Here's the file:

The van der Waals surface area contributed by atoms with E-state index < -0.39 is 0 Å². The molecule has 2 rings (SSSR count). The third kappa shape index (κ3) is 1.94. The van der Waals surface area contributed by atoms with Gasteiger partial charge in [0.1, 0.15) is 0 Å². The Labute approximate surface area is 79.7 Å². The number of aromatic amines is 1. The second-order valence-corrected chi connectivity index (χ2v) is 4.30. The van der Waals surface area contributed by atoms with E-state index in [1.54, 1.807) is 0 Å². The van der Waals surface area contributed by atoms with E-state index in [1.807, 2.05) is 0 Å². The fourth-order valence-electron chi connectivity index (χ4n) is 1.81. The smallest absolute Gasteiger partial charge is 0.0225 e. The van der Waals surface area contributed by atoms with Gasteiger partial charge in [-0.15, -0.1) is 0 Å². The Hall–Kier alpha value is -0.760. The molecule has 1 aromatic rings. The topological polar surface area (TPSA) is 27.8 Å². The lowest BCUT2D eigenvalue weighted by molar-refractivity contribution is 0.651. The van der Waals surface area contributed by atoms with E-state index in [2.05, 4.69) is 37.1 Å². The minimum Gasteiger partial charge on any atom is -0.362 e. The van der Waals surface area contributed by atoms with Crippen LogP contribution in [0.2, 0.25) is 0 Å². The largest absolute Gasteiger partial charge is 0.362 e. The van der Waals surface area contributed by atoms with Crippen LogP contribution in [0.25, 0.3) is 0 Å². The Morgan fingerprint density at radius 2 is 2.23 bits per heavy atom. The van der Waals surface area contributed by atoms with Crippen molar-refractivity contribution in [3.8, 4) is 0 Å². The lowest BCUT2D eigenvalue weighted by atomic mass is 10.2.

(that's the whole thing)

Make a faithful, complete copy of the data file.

The van der Waals surface area contributed by atoms with E-state index < -0.39 is 0 Å². The molecule has 2 rings (SSSR count). The third kappa shape index (κ3) is 1.94. The van der Waals surface area contributed by atoms with Gasteiger partial charge in [0.1, 0.15) is 0 Å². The Labute approximate surface area is 79.7 Å². The number of aromatic amines is 1. The second-order valence-corrected chi connectivity index (χ2v) is 4.30. The van der Waals surface area contributed by atoms with E-state index in [1.54, 1.807) is 0 Å². The van der Waals surface area contributed by atoms with E-state index in [1.807, 2.05) is 0 Å². The fourth-order valence-electron chi connectivity index (χ4n) is 1.81. The smallest absolute Gasteiger partial charge is 0.0225 e. The van der Waals surface area contributed by atoms with Gasteiger partial charge in [-0.15, -0.1) is 0 Å². The Hall–Kier alpha value is -0.760. The molecule has 1 aromatic rings. The topological polar surface area (TPSA) is 27.8 Å². The lowest BCUT2D eigenvalue weighted by molar-refractivity contribution is 0.651. The van der Waals surface area contributed by atoms with E-state index in [2.05, 4.69) is 37.1 Å². The minimum Gasteiger partial charge on any atom is -0.362 e. The van der Waals surface area contributed by atoms with Crippen LogP contribution in [0.2, 0.25) is 0 Å². The largest absolute Gasteiger partial charge is 0.362 e. The van der Waals surface area contributed by atoms with Crippen LogP contribution in [0.25, 0.3) is 0 Å². The Morgan fingerprint density at radius 2 is 2.23 bits per heavy atom. The van der Waals surface area contributed by atoms with Crippen molar-refractivity contribution in [3.8, 4) is 0 Å². The lowest BCUT2D eigenvalue weighted by atomic mass is 10.2.